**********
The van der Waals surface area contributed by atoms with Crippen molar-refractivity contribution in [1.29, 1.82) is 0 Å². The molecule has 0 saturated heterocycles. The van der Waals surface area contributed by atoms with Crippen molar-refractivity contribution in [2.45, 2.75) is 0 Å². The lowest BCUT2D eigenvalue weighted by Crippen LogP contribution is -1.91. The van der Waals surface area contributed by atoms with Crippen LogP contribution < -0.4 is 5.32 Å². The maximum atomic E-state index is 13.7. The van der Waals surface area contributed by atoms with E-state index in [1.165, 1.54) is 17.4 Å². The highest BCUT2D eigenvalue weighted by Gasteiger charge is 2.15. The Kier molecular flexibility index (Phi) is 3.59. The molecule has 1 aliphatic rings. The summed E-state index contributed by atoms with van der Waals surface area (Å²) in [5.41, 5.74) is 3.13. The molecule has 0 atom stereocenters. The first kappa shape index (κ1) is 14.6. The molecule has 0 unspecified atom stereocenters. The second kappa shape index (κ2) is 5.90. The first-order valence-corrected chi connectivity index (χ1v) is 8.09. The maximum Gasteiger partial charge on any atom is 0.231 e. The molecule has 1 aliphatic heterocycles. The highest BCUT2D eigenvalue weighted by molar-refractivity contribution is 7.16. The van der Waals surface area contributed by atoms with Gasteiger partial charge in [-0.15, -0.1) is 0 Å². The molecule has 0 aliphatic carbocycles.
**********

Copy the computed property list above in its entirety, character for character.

The van der Waals surface area contributed by atoms with Crippen molar-refractivity contribution in [1.29, 1.82) is 0 Å². The molecule has 0 saturated heterocycles. The van der Waals surface area contributed by atoms with Crippen molar-refractivity contribution in [2.45, 2.75) is 0 Å². The lowest BCUT2D eigenvalue weighted by Crippen LogP contribution is -1.91. The van der Waals surface area contributed by atoms with Crippen LogP contribution < -0.4 is 5.32 Å². The maximum atomic E-state index is 13.7. The van der Waals surface area contributed by atoms with E-state index in [1.165, 1.54) is 17.4 Å². The highest BCUT2D eigenvalue weighted by Gasteiger charge is 2.15. The Kier molecular flexibility index (Phi) is 3.59. The molecule has 1 aliphatic rings. The summed E-state index contributed by atoms with van der Waals surface area (Å²) in [5.41, 5.74) is 3.13. The molecule has 0 atom stereocenters. The first kappa shape index (κ1) is 14.6. The molecule has 0 unspecified atom stereocenters. The second kappa shape index (κ2) is 5.90. The first-order valence-corrected chi connectivity index (χ1v) is 8.09. The maximum Gasteiger partial charge on any atom is 0.231 e. The molecule has 1 aliphatic heterocycles. The highest BCUT2D eigenvalue weighted by molar-refractivity contribution is 7.16. The van der Waals surface area contributed by atoms with Gasteiger partial charge in [-0.15, -0.1) is 0 Å². The molecule has 0 aliphatic carbocycles.